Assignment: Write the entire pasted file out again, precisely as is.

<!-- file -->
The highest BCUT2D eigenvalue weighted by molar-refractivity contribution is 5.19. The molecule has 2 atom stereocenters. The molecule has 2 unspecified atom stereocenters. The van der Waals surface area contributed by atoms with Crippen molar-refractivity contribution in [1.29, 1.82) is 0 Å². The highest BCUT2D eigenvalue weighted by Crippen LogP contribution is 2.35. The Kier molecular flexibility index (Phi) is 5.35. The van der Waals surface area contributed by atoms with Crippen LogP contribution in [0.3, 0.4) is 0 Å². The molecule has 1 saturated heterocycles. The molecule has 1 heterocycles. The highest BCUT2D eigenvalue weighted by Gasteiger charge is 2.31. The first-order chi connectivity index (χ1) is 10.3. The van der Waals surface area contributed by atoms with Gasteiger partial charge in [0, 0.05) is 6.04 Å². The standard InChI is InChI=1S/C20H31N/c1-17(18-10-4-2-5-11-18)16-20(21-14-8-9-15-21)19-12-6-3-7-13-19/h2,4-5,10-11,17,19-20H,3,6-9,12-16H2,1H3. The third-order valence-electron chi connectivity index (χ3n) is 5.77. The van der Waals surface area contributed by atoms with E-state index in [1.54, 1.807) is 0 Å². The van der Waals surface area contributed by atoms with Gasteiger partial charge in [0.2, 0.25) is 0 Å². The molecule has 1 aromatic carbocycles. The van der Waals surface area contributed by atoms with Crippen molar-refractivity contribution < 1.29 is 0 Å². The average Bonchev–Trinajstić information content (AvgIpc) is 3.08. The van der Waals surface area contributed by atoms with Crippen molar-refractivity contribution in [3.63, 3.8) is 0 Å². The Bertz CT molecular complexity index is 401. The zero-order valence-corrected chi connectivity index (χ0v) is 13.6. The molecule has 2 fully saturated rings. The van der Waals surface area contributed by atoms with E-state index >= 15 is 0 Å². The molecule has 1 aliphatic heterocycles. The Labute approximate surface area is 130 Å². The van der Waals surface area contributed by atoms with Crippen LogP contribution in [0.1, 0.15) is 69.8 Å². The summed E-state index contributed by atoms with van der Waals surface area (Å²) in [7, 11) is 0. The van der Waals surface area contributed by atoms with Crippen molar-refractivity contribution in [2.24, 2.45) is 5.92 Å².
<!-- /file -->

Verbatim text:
The highest BCUT2D eigenvalue weighted by molar-refractivity contribution is 5.19. The molecule has 2 atom stereocenters. The molecule has 2 unspecified atom stereocenters. The van der Waals surface area contributed by atoms with Crippen molar-refractivity contribution in [1.29, 1.82) is 0 Å². The highest BCUT2D eigenvalue weighted by Crippen LogP contribution is 2.35. The Kier molecular flexibility index (Phi) is 5.35. The van der Waals surface area contributed by atoms with Crippen LogP contribution in [0.3, 0.4) is 0 Å². The molecule has 1 saturated heterocycles. The molecule has 1 heterocycles. The highest BCUT2D eigenvalue weighted by Gasteiger charge is 2.31. The first-order chi connectivity index (χ1) is 10.3. The van der Waals surface area contributed by atoms with Gasteiger partial charge in [0, 0.05) is 6.04 Å². The standard InChI is InChI=1S/C20H31N/c1-17(18-10-4-2-5-11-18)16-20(21-14-8-9-15-21)19-12-6-3-7-13-19/h2,4-5,10-11,17,19-20H,3,6-9,12-16H2,1H3. The third-order valence-electron chi connectivity index (χ3n) is 5.77. The van der Waals surface area contributed by atoms with E-state index in [1.54, 1.807) is 0 Å². The van der Waals surface area contributed by atoms with Gasteiger partial charge in [0.2, 0.25) is 0 Å². The molecule has 1 aromatic carbocycles. The van der Waals surface area contributed by atoms with Crippen molar-refractivity contribution < 1.29 is 0 Å². The average Bonchev–Trinajstić information content (AvgIpc) is 3.08. The van der Waals surface area contributed by atoms with Crippen molar-refractivity contribution in [3.63, 3.8) is 0 Å². The Bertz CT molecular complexity index is 401. The zero-order valence-corrected chi connectivity index (χ0v) is 13.6. The molecule has 2 fully saturated rings. The van der Waals surface area contributed by atoms with E-state index >= 15 is 0 Å². The molecule has 1 aliphatic heterocycles. The Labute approximate surface area is 130 Å². The van der Waals surface area contributed by atoms with Crippen LogP contribution in [0.1, 0.15) is 69.8 Å². The summed E-state index contributed by atoms with van der Waals surface area (Å²) in [7, 11) is 0. The van der Waals surface area contributed by atoms with Crippen molar-refractivity contribution in [2.24, 2.45) is 5.92 Å².